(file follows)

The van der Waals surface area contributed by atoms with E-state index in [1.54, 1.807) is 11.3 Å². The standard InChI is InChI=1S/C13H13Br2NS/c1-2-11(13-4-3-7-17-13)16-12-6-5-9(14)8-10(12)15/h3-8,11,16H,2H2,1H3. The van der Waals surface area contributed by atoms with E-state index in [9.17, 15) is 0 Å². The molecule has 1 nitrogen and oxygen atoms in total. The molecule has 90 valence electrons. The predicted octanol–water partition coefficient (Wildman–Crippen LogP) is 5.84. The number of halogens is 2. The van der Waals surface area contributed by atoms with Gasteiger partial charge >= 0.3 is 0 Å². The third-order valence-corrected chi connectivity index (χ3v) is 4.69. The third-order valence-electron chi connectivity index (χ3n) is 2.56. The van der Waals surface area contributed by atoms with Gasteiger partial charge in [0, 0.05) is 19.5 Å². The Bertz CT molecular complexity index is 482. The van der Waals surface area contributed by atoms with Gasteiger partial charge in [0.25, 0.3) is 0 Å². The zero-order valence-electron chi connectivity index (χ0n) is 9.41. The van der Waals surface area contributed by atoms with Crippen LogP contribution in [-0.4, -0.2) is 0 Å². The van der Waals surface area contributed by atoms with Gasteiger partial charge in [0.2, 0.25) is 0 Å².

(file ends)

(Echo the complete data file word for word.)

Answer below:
The van der Waals surface area contributed by atoms with E-state index in [1.54, 1.807) is 11.3 Å². The standard InChI is InChI=1S/C13H13Br2NS/c1-2-11(13-4-3-7-17-13)16-12-6-5-9(14)8-10(12)15/h3-8,11,16H,2H2,1H3. The van der Waals surface area contributed by atoms with E-state index in [9.17, 15) is 0 Å². The molecule has 1 nitrogen and oxygen atoms in total. The molecule has 90 valence electrons. The predicted octanol–water partition coefficient (Wildman–Crippen LogP) is 5.84. The number of halogens is 2. The van der Waals surface area contributed by atoms with Gasteiger partial charge >= 0.3 is 0 Å². The third-order valence-corrected chi connectivity index (χ3v) is 4.69. The third-order valence-electron chi connectivity index (χ3n) is 2.56. The van der Waals surface area contributed by atoms with Gasteiger partial charge in [0, 0.05) is 19.5 Å². The Bertz CT molecular complexity index is 482. The van der Waals surface area contributed by atoms with Gasteiger partial charge in [0.25, 0.3) is 0 Å². The zero-order valence-electron chi connectivity index (χ0n) is 9.41. The van der Waals surface area contributed by atoms with Crippen LogP contribution in [-0.4, -0.2) is 0 Å². The van der Waals surface area contributed by atoms with Gasteiger partial charge in [0.2, 0.25) is 0 Å².